His movie Les Misérables has been celebrated for its gripping view on the reality in the underprivileged suburbs of Paris. The director Ladj Ly grew up in one of them. At 17, he started to film what was happening around him. After he released documentary footage of police brutality online, officers were suspended and Ly understood for the first time the impact his work could have. This kicked off a career that led him from the fringes right into the heart of the Paris establishment – including being dressed by Dior. A conversation on the power of moving images.
What sparked your urge to start ﬁlming what hap-pened around you?
I was living in Montfermeil, an underprivileged area in the suburbs in Ile-de-France region, and at 17 years old I bought my first camera and started filming almost everything. Over time, I realized that my camera was as powerful as a weapon, and that my work was really starting to disrupt. And then I continued to film police officers in my area; I was “cop watching.” This involved filming them when they would intervene in my area, up until the day when I filmed a real instance of police brutal-ity. Following this, I decided to upload the video online and an IGS investigation was opened and the police officers were suspended. It was a real first in France for police officers to be suspend-ed following a video being put online. So this is why I started filming and it’s also what made me want to film my first feature-length movie, LES MISÉRABLES.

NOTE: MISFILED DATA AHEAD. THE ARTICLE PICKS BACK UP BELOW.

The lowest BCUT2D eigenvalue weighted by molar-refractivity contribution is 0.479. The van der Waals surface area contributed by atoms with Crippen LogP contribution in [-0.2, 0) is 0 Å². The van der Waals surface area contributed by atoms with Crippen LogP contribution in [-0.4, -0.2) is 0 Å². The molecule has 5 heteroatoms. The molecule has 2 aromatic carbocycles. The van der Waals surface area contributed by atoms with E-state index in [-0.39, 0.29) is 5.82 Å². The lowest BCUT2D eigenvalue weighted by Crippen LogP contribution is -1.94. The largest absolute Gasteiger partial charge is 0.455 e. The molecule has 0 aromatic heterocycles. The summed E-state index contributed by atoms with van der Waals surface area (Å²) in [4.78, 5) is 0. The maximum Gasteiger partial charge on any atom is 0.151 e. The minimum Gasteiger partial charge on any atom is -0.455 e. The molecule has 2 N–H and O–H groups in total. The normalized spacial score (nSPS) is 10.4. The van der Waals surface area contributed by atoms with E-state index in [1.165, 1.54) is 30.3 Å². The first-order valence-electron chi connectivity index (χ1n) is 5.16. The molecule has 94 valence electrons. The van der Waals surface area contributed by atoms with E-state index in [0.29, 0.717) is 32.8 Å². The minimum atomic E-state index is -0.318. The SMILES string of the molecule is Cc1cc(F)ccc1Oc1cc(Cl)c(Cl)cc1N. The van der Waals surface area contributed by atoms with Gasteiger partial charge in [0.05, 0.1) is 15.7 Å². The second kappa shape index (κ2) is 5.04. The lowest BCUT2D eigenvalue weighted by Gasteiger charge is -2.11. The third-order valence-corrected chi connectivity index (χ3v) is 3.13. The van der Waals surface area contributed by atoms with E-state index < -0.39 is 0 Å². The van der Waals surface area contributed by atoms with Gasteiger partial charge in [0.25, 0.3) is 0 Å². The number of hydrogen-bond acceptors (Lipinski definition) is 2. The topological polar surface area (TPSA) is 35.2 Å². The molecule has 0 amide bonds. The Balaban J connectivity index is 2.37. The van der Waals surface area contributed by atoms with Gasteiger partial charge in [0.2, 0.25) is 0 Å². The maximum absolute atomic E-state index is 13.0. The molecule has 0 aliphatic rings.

How did your friends and the people around you re-act to that? What did they think of you?
My entourage was very divided: Half wanted me to broadcast the video so that justice could be done, and the other half didn’t want me to broad-cast it because they were scared that I’d get into trouble. Personally, I was very conflicted as to whether to broadcast it or not. I ended up asking Costa Gavras for advice, and he was the one who advised me to broadcast it. So that‘s what I did in the end.
How did your ﬁrst documentary, 365 JOURS À CLI- CHY-MONTFERMEIL, come into being?
As I say often, since I was 17 years old, I always had a camera in my hand to film what was going on around me, until the day when this drama took place. Young people losing their lives as a result of a police chase. After this, I started to film my area, just like I always had, and the more the days went by, the more I realized that I had strong and incredible footage. It’s at this point that I decided to make my first documentary.
This reminds me of PUBLIC ENEMY, who said that rap music is the CNN of black people. What was the reaction of your entourage and overall the people of Montfermeil after the movie came out?I guess my entourage and people from Mont-fermeil were particularly happy to see for once someone giving a point of view from the inside as I was living here as well. A lot of habitants from Montfermeil were not recognizing themselves when seeing reportages about their hood so I guess I was considered as a spokesperson and a lot of people could actually see the truth through my documentary.
Was there a filmmaker or a movie that inspired your passion for film? What made you realize the power of film?
The director that inspired me was Spike Lee, who was a huge reference for me, particularly in his film DO THE RIGHT THING. If I had to name some-one, it would be him.
Spike Lee is THE reference to me and my gener-ation of the first Black person who has actually done something huge in the cinema industry. His background and filmography are very familiar to me and I see a lot of crossover with my world. Watching his way of filming suburbs has definite-ly been something major to me and I couldn’t be prouder to see him supporting LES MISÉRABLES at the Oscars.
You founded the Kourtrajmé School, a school dedi-cated to film and the arts for the next generation of movie directors. Is this to give back to the kids from Montfermeil?